The Backup Offer in Real Estate in NYC Explained (2019) | Hauseit®

The Backup Offer in Real Estate in NYC Explained (2019) | Hauseit®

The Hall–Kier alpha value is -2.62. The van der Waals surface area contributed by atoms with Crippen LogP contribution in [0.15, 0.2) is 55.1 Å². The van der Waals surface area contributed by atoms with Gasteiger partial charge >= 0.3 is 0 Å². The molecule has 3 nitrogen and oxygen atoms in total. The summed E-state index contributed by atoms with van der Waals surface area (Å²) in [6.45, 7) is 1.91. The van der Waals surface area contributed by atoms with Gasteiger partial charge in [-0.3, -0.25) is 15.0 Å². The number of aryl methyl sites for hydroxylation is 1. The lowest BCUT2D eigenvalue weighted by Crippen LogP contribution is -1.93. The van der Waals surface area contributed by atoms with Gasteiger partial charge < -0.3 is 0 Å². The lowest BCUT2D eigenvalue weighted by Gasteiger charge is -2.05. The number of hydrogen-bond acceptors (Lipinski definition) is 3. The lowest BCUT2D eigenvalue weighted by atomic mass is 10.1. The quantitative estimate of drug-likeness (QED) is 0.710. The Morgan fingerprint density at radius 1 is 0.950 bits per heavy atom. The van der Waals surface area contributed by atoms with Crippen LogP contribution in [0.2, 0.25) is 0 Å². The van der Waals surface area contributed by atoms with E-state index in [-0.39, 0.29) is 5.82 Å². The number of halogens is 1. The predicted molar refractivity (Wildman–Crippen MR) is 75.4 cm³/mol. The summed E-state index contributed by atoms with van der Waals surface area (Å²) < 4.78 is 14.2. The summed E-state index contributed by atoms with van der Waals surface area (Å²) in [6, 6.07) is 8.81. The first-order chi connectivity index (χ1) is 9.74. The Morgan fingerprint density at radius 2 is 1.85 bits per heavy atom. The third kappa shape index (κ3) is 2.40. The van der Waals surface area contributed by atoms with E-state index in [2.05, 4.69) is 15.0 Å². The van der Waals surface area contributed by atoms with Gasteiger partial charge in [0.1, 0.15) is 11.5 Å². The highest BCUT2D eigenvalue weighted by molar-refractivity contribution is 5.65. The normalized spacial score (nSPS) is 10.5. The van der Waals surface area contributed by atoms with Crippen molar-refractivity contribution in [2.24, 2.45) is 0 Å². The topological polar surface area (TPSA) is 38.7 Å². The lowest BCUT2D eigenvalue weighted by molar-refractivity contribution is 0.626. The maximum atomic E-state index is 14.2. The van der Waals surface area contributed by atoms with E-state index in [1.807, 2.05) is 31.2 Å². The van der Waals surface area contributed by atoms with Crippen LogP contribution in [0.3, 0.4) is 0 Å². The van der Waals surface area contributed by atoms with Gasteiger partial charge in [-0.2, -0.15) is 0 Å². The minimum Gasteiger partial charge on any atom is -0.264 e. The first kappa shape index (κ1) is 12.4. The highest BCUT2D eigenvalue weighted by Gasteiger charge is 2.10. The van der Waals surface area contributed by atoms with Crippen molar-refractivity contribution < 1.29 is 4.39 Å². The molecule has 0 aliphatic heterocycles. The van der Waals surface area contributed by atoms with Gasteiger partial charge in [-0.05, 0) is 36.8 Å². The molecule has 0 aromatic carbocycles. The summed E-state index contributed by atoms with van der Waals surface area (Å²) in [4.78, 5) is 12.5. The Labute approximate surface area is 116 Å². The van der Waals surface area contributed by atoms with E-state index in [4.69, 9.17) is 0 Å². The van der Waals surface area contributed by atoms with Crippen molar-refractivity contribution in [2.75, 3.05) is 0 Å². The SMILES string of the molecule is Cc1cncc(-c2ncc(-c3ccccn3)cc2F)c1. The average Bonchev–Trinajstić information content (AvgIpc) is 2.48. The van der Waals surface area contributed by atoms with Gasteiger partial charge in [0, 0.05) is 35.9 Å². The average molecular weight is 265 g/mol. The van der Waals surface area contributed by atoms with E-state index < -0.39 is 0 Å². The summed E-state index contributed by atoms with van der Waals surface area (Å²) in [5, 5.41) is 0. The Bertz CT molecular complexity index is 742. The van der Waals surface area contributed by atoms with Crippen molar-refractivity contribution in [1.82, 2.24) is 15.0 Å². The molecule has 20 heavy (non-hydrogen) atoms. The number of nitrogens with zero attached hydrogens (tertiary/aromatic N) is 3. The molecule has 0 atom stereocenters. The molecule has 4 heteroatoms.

A backup offer is an offer that the seller hasn’t accepted, but is strong enough and close enough to the accepted offer that the seller would like to revisit it should the accepted offer fall through. Neither backup offers nor accepted offers are binding in New York, which means that being a backup offer is really just a nice way of saying that you weren’t the winning bidder. How Often Do Backup Offers Get Accepted? Backup offers don’t usually get accepted in NYC. That’s because listing agents generally do a good job in selecting the highest and most qualified bidder, as well as determining who is serious about buying and who is window shopping. With that said, accepted offers don’t mean anything until contracts have been signed, and offers do fall through all the time. Furthermore, because accepted offers nor backup offers mean anything, a backup offer might still not be around by the time a seller comes crawling back to it. The buyer who is the backup offer may be long gone and have an accepted offer on something else! Additionally, there may be multiple backup offers on a house if there was a bidding war or a best and final offer process. As a result, the chances of one backup offer being accepted are quite low even if the primary accepted offer falls through. Should You Agree to Be a Backup Offer? There’s generally no harm in agreeing to be a backup offer. Since none of it is binding, it doesn’t harm you to agree to this as it’s only option value to you. With that said, you shouldn’t give the listing agent or seller the impression that you are desperately waiting, hat in hand, for them to come back to you. Convince the Seller to Send out a Second Contract You can get a head start over the competition by convincing the seller to send out a second contract so your attorney can begin the contract review and due diligence process in parallel with the accepted offer. Though infrequent, this is sometimes allowed by savvy sellers who understand that accepted offers can fall through, and that there are no rules prohibiting sellers from accepting multiple offers and sending out multiple contracts to different buyers. If you’re able to get the seller to accept your offer as well and send your lawyer a contract, then it’s off to the races. The first accepted offer might have a few days head start on you, so your team will need to move quickly to demonstrate to the seller that they made a good decision in letting you take a crack at it as well. In competitive situations with multiple accepted offers, it’s typical for sellers to expect a signed contract within 5 business days or less. Be careful however and remember that the seller is last to act, meaning they are only bound by a contract after they have counter-signed it. As a result, there is a risk of last minute shopping by the seller, meaning that they could wave your signed contract around to other interested bidders to see if anyone else would like to improve their offer. Thinking of buying or selling in NYC? Save money with Hauseit, New York City’s largest and most trusted For Sale by Owner and Buyer Closing Credit Company. Hauseit has saved New Yorkers millions of dollars in commission since 2014, and we’d love to help you too. Subscribe to our channel and check us out at www.hauseit.com

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